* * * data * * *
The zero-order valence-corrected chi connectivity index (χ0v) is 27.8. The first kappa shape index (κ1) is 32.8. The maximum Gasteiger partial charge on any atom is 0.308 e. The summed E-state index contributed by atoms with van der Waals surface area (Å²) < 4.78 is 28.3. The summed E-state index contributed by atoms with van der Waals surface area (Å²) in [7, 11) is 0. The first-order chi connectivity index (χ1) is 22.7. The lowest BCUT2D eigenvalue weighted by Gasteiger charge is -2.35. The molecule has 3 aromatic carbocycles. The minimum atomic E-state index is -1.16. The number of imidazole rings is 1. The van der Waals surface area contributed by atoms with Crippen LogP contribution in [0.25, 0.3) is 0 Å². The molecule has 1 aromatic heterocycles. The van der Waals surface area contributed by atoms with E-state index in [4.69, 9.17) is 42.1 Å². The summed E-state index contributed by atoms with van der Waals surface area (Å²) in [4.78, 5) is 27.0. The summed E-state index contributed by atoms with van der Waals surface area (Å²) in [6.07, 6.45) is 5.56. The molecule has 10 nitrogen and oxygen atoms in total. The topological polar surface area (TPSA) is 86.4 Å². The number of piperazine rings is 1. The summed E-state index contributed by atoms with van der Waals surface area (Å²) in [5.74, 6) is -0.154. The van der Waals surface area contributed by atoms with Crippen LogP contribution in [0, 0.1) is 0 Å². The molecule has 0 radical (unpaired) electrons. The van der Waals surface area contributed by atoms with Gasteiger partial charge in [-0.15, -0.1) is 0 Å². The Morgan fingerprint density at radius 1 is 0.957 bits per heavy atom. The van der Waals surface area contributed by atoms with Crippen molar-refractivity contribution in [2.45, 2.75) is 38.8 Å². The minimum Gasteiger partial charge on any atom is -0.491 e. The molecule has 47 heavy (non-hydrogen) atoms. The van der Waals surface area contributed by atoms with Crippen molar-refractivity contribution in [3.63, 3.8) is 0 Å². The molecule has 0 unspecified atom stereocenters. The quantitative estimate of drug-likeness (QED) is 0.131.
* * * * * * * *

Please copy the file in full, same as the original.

The zero-order valence-corrected chi connectivity index (χ0v) is 27.8. The first kappa shape index (κ1) is 32.8. The maximum Gasteiger partial charge on any atom is 0.308 e. The summed E-state index contributed by atoms with van der Waals surface area (Å²) < 4.78 is 28.3. The summed E-state index contributed by atoms with van der Waals surface area (Å²) in [7, 11) is 0. The first-order chi connectivity index (χ1) is 22.7. The lowest BCUT2D eigenvalue weighted by Gasteiger charge is -2.35. The molecule has 3 aromatic carbocycles. The minimum atomic E-state index is -1.16. The number of imidazole rings is 1. The van der Waals surface area contributed by atoms with Crippen LogP contribution in [0.25, 0.3) is 0 Å². The molecule has 1 aromatic heterocycles. The van der Waals surface area contributed by atoms with E-state index in [4.69, 9.17) is 42.1 Å². The summed E-state index contributed by atoms with van der Waals surface area (Å²) in [4.78, 5) is 27.0. The summed E-state index contributed by atoms with van der Waals surface area (Å²) in [6.07, 6.45) is 5.56. The molecule has 10 nitrogen and oxygen atoms in total. The topological polar surface area (TPSA) is 86.4 Å². The number of piperazine rings is 1. The summed E-state index contributed by atoms with van der Waals surface area (Å²) in [5.74, 6) is -0.154. The van der Waals surface area contributed by atoms with Crippen LogP contribution in [0, 0.1) is 0 Å². The molecule has 0 radical (unpaired) electrons. The van der Waals surface area contributed by atoms with Gasteiger partial charge in [-0.15, -0.1) is 0 Å². The Morgan fingerprint density at radius 1 is 0.957 bits per heavy atom. The van der Waals surface area contributed by atoms with Crippen molar-refractivity contribution in [2.45, 2.75) is 38.8 Å². The minimum Gasteiger partial charge on any atom is -0.491 e. The molecule has 47 heavy (non-hydrogen) atoms. The van der Waals surface area contributed by atoms with Crippen molar-refractivity contribution in [3.63, 3.8) is 0 Å². The molecule has 0 unspecified atom stereocenters. The quantitative estimate of drug-likeness (QED) is 0.131.